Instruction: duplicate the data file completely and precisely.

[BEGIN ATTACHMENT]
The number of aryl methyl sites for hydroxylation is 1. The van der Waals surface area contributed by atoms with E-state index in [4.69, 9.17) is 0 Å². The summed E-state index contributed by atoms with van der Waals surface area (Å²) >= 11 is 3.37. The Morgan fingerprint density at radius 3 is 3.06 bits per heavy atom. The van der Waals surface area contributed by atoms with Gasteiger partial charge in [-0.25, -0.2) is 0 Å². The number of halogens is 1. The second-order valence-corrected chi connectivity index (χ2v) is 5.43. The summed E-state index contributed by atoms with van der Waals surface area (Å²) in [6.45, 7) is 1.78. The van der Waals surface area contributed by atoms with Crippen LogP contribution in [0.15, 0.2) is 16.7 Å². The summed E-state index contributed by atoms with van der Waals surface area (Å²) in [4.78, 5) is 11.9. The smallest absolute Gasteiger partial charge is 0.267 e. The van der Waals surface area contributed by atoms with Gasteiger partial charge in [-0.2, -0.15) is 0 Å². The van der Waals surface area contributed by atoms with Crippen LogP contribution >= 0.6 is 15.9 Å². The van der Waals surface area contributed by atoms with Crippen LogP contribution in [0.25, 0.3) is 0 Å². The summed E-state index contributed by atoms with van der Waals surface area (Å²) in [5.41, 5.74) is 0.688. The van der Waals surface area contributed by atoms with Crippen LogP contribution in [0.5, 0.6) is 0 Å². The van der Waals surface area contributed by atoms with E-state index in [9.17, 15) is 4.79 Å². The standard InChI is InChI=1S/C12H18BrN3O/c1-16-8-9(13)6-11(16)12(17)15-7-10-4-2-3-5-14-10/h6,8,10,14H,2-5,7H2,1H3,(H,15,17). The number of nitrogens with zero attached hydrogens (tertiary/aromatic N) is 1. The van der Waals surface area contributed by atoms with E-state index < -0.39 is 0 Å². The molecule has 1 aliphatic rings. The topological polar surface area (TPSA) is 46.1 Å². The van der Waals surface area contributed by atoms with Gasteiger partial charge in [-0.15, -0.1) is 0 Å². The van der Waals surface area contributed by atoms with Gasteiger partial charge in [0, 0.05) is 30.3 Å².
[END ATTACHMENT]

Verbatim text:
The number of aryl methyl sites for hydroxylation is 1. The van der Waals surface area contributed by atoms with E-state index in [4.69, 9.17) is 0 Å². The summed E-state index contributed by atoms with van der Waals surface area (Å²) >= 11 is 3.37. The Morgan fingerprint density at radius 3 is 3.06 bits per heavy atom. The van der Waals surface area contributed by atoms with Gasteiger partial charge in [-0.25, -0.2) is 0 Å². The number of halogens is 1. The second-order valence-corrected chi connectivity index (χ2v) is 5.43. The summed E-state index contributed by atoms with van der Waals surface area (Å²) in [6.45, 7) is 1.78. The van der Waals surface area contributed by atoms with Crippen LogP contribution in [0.15, 0.2) is 16.7 Å². The summed E-state index contributed by atoms with van der Waals surface area (Å²) in [4.78, 5) is 11.9. The smallest absolute Gasteiger partial charge is 0.267 e. The van der Waals surface area contributed by atoms with Gasteiger partial charge in [-0.2, -0.15) is 0 Å². The van der Waals surface area contributed by atoms with Crippen LogP contribution >= 0.6 is 15.9 Å². The van der Waals surface area contributed by atoms with Crippen LogP contribution in [0.25, 0.3) is 0 Å². The summed E-state index contributed by atoms with van der Waals surface area (Å²) in [5.41, 5.74) is 0.688. The van der Waals surface area contributed by atoms with Crippen LogP contribution in [0.5, 0.6) is 0 Å². The van der Waals surface area contributed by atoms with E-state index in [9.17, 15) is 4.79 Å². The standard InChI is InChI=1S/C12H18BrN3O/c1-16-8-9(13)6-11(16)12(17)15-7-10-4-2-3-5-14-10/h6,8,10,14H,2-5,7H2,1H3,(H,15,17). The number of nitrogens with zero attached hydrogens (tertiary/aromatic N) is 1. The van der Waals surface area contributed by atoms with E-state index < -0.39 is 0 Å². The molecule has 1 aliphatic rings. The topological polar surface area (TPSA) is 46.1 Å². The van der Waals surface area contributed by atoms with Gasteiger partial charge in [-0.15, -0.1) is 0 Å². The van der Waals surface area contributed by atoms with Gasteiger partial charge in [0, 0.05) is 30.3 Å².